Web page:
God Said, Ha!: Julia Sweeney’s Touching Monologue

South By Southwest Film Festival, Austin, Texas–In God Said, Ha!, Julia Sweeney, the gifted comedienne of “Saturday Night Live” fame, delivers an extended monologue that’s so exquisitely written, so emotionally touching–and so entertaining–that she manages the almost impossible task of captivating the audience for 85 minutes with quite a demanding material.

With no changes in set or costume, and with only minimal alteration of lighting, Sweeney recounts with dark humor a traumatic chapter in her life, when brother Mike struggled and lost a battle with cancer and she herself was diagnosed with a rare form of cervical cancer. As Spaulding Gray (Swimming to Cambodia, Gray’s Anatomy) has demonstrated, filmed monologues don’t have a particularly large theatrical appeal, but an entrepreneurial distributor should release the film in major urban markets, where sophisticated viewers are likely to support and enjoy such challenging fare. Clearly meant for the specialized theatrical circuit, pic’s video and cable prospects are strong.

The origins of God Said, Ha!, which was entirely financed by executive producer Quentin Tarantino (who also appears briefly at the end of the show), are just as interesting as the work itself. A recent divorcee, Sweeney felt a strong need to express publicly her anguish-ridden feelings. On Sunday nights, she performed at “The Uncabaret,” a West Hollywood alternative comedy club, where she would recite the heart-wrenching yet hilarious rants to a most appreciative audience. The response was so positive that she created a 45-minute show, which was then presented around L.A. The material continued to develop and before long it became a stage show directed by Greg Kachel, who’s now credited as the film’s co-producer.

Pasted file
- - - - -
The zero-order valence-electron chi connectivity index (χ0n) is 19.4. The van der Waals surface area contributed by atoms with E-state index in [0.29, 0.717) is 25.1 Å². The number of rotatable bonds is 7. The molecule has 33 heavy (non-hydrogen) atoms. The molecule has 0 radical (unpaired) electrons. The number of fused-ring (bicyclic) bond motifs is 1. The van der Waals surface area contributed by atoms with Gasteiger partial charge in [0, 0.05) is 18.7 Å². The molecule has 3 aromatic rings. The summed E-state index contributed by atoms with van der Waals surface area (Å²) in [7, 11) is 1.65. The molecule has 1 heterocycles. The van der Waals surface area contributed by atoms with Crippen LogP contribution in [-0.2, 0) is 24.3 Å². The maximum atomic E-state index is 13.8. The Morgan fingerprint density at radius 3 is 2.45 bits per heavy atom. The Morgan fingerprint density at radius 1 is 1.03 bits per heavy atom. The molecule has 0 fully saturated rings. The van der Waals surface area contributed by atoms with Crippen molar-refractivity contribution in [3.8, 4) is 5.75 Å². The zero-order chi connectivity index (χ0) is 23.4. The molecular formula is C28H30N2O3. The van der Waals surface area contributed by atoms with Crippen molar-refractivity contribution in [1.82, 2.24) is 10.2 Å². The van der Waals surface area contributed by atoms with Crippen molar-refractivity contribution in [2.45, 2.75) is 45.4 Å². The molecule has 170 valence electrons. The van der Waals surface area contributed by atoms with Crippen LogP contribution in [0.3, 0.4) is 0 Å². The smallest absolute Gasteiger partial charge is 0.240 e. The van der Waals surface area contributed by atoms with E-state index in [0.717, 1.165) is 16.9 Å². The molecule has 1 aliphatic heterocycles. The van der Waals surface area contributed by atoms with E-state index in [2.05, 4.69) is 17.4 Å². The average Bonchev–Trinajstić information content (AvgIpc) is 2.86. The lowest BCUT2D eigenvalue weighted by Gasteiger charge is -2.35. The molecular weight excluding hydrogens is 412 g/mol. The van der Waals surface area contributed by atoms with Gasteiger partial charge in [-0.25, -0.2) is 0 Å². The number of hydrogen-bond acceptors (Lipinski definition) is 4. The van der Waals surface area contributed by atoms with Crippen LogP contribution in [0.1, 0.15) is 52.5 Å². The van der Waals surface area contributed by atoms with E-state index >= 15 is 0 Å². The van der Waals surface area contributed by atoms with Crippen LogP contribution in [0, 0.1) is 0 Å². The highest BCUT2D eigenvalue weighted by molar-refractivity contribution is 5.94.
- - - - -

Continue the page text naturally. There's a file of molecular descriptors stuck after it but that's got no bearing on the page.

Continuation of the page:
When, Michael, Julia’s younger sibling, was diagnosed with terminal cancer, their parents left their residence in Spokane and moved into Julia’s Hollywood bungalow. Drawing on a similar situation to the one recently presented in Albert Brooks’ comedy, Mother, Sweeney relates in great detail the feelings of a mature daughter, long separated from her folks, as she is forced to live again in a tightly-knit family context. Impersonating each and every member of her family, Sweeney switches effortlessly from one character to another, recreating in the process a ferociously lively and candid family album that while very particular also contains enough universal elements to make it relevant to every urban dweller, male and female, gay and straight, young and old.

Standing in front of a simply decorated room, with just a sofa, lamp, candle and glass of water, Sweeney recounts the ordeals she valiantly underwent, centering on the encounters she had with individual doctors, medical procrastination, city bureaucracy—and above all daily interactions with her conservative parents, which often reduced her to a young girl ridden with guilt (the Catholic version) and blessed with an ultra-sensitive conscience.

Closely based on Kachel’s L.A. production, God Said, Ha! was shot in two days only. As director, Sweeney has the good sense of not endowing the monologue with an elaborately “cinematic” treatment, avoiding the customary visual devices and totally relying on the quality of the material. The strategy pays off: The audience is never distracted by any superfluous gimmick.

Sweeney benefits from having performed the work in San Francisco and L.A. for an extended period of time; there’s hardly a false note–or move–in the entire monologue. A terrific entertainer who knows exactly when a change of tone or mood is called for, Sweeney moves smoothly from light comedy to broad farce, from melodrama and sheer pathos, and back again.

Tech credits are good, particularly Fabienne Rawley’s splendid editing, which enriches the piece with a variable texture and mood. The title alludes to a card Sweeney received from a close friend while she was sick.